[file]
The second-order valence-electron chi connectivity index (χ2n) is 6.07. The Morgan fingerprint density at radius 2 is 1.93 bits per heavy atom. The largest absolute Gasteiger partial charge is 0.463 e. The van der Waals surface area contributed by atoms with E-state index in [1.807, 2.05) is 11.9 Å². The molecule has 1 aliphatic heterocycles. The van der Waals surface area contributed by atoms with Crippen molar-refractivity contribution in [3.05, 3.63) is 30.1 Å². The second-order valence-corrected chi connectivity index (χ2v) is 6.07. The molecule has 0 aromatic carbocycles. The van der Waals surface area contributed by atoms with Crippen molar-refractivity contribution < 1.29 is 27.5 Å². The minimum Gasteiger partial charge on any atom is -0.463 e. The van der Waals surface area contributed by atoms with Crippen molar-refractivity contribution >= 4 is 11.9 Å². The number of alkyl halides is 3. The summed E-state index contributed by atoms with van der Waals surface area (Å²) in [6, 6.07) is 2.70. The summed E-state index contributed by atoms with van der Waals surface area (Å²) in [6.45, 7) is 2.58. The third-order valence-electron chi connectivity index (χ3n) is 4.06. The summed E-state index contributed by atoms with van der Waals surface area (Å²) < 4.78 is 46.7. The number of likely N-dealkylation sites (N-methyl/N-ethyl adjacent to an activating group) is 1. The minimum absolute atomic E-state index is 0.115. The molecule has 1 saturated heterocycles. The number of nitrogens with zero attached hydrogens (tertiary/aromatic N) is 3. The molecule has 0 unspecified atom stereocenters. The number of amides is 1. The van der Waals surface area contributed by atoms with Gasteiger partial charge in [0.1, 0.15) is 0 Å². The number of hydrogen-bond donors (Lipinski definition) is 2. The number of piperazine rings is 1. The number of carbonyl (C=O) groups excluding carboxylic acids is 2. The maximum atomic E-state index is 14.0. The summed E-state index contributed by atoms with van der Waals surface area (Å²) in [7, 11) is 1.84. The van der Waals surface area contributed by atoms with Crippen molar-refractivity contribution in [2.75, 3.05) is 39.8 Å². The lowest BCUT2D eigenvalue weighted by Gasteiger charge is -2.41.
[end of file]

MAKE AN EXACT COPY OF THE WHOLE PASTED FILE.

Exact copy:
The second-order valence-electron chi connectivity index (χ2n) is 6.07. The Morgan fingerprint density at radius 2 is 1.93 bits per heavy atom. The largest absolute Gasteiger partial charge is 0.463 e. The van der Waals surface area contributed by atoms with E-state index in [1.807, 2.05) is 11.9 Å². The molecule has 1 aliphatic heterocycles. The van der Waals surface area contributed by atoms with Crippen molar-refractivity contribution in [3.05, 3.63) is 30.1 Å². The second-order valence-corrected chi connectivity index (χ2v) is 6.07. The molecule has 0 aromatic carbocycles. The van der Waals surface area contributed by atoms with Crippen molar-refractivity contribution < 1.29 is 27.5 Å². The minimum Gasteiger partial charge on any atom is -0.463 e. The van der Waals surface area contributed by atoms with Crippen molar-refractivity contribution >= 4 is 11.9 Å². The number of alkyl halides is 3. The summed E-state index contributed by atoms with van der Waals surface area (Å²) in [6, 6.07) is 2.70. The summed E-state index contributed by atoms with van der Waals surface area (Å²) in [6.45, 7) is 2.58. The third-order valence-electron chi connectivity index (χ3n) is 4.06. The summed E-state index contributed by atoms with van der Waals surface area (Å²) < 4.78 is 46.7. The number of likely N-dealkylation sites (N-methyl/N-ethyl adjacent to an activating group) is 1. The minimum absolute atomic E-state index is 0.115. The molecule has 1 saturated heterocycles. The number of nitrogens with zero attached hydrogens (tertiary/aromatic N) is 3. The molecule has 0 unspecified atom stereocenters. The number of amides is 1. The van der Waals surface area contributed by atoms with Gasteiger partial charge in [0.1, 0.15) is 0 Å². The number of hydrogen-bond donors (Lipinski definition) is 2. The number of piperazine rings is 1. The number of carbonyl (C=O) groups excluding carboxylic acids is 2. The maximum atomic E-state index is 14.0. The summed E-state index contributed by atoms with van der Waals surface area (Å²) in [7, 11) is 1.84. The van der Waals surface area contributed by atoms with Crippen molar-refractivity contribution in [2.75, 3.05) is 39.8 Å². The lowest BCUT2D eigenvalue weighted by Gasteiger charge is -2.41.